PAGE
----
For respondents who had multiple psychiatric disorders, we assessed the appropriateness of care for the most significant disorder on the basis of a hierarchy in which bipolar or psychotic disorder was ranked highest, major depression second, dysthymia third, panic disorder fourth, and generalized anxiety disorder fifth.

We defined comprehensive care for a substance use disorder as consisting of inpatient or outpatient substance abuse treatment that included a physical examination, a mental health evaluation, or job or relationship counseling. The management of medical and mental health problems and the provision of appropriate treatment improve the overall health and functioning of persons who are in recovery (37,38,39), and the provision of job or relationship counseling is likely to be an indicator of programs that provide comprehensive services. The number of services provided is related to treatment retention and to a variety of outcomes (40,41).

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Statistical analyses

We used SUDAAN software (42) to estimate individual-level characteristics and to fit multivariate logistic regression models to the data. All estimates were weighted, and standard errors of the multivariate logistic regression estimates were adjusted to account for the complex design of the sample and clustering of individuals within communities.

Separate multiple logistic regressions were used to predict the four dependent variables—receipt of any specialty mental health care, receipt of any substance abuse care, receipt of any appropriate mental health treatment, and receipt of any comprehensive substance abuse treatment. We used the Aday and Andersen (43) model of health services use to select independent variables for inclusion in the models. Predictor variables were selected from each of the three components of this model—predisposing characteristics, enabling resources, and need for treatment—and were included in the model if they were bivariately associated with the dependent variable at a significance level of less than .20.

Because the number of predictors based on the Aday and Andersen model is large relative to the number of observations available for analysis, we were concerned about overfitting in our multivariate logistic regression analyses. To address this concern, we selected a final set of variables for each logistic regression on the basis of a backwards-elimination variable-selection procedure in which a logistic regression coefficient was retained in the final model only if it was significant at p<.10. There was no requirement for any specific variable to be included in the model.

A total of 180 respondents (2 percent) had a probable 12-month depressive or anxiety disorder and a substance use disorder, and 96 respondents (1 percent) had a bipolar or psychotic disorder and a substance use disorder. t1 presents the 1998 survey data for respondents with dual diagnoses weighted to reflect the U.S. population, stratified by type of mental illness.

t2 presents estimates based on weighted survey data of the types of treatment received by adults with co-occurring mental and substance use disorders in the United States. The estimates indicate that 17 percent received alcohol, drug, or mental health treatment only from a primary care provider, and 23 percent received some treatment from a primary care provider and some from a specialty provider. Seventy-two percent did not receive any specialty mental health or substance abuse treatment in the previous 12 months, and 8 percent received both mental health and substance abuse treatment, either parallel or integrated. Among persons with a probable depressive or anxiety disorder, 32 percent received appropriate treatment; of those with a bipolar or psychotic disorder, 19 percent received an appropriate medication.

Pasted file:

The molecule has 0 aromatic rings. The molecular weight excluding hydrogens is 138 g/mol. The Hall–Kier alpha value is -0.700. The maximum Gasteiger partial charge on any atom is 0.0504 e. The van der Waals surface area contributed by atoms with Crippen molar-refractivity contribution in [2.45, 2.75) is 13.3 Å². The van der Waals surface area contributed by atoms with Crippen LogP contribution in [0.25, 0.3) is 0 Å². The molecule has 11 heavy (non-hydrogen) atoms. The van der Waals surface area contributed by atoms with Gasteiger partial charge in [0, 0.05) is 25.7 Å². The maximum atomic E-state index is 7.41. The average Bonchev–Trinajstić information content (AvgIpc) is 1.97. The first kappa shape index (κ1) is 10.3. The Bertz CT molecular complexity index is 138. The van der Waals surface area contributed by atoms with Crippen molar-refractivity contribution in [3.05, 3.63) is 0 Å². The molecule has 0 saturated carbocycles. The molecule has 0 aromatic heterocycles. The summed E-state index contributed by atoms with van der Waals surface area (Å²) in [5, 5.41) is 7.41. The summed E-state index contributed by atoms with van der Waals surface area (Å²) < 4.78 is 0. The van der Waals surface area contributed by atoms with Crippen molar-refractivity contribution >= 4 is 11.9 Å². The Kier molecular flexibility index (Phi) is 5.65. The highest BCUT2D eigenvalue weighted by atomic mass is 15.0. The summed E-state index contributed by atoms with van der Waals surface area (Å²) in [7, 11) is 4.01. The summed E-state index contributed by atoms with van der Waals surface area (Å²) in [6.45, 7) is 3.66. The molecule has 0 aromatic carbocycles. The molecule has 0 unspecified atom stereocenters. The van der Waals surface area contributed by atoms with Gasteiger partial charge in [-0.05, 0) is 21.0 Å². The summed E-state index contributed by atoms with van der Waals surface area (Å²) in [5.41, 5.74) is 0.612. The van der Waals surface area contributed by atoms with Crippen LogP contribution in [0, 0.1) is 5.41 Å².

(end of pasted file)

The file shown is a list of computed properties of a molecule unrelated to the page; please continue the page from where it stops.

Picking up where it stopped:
Estimates for persons in substance abuse treatment showed that 4 percent received a physical examination, 7 percent received a mental health evaluation or treatment, 2 percent received employment counseling, and 5 percent received some form of relationship or family counseling.

The associations between specific predictor variables and receipt of any mental health care or of any appropriate mental health care for individuals who had a probable co-occurring disorder are shown in t3. As we expected, women were more likely than men to have received any mental health care or appropriate mental health care. Having either public or private health insurance was also associated with receipt of mental health care; those with either type of insurance were significantly more likely to receive care than those with no insurance.

Although individuals who had a probable bipolar or psychotic disorder were twice as likely to have received any mental health care as those who had a probable depressive or anxiety disorder, they were less likely to have received appropriate mental health care. Each additional chronic medical condition increased the expected odds of receipt of any appropriate mental health care by 1.2. Perceived need for mental health care was also associated with receipt of care and with receipt of appropriate mental health treatment. Age, race, employment status, income, number of years of education, and physical and emotional functioning were not associated with the receipt of any mental health care or with the receipt of appropriate mental health care.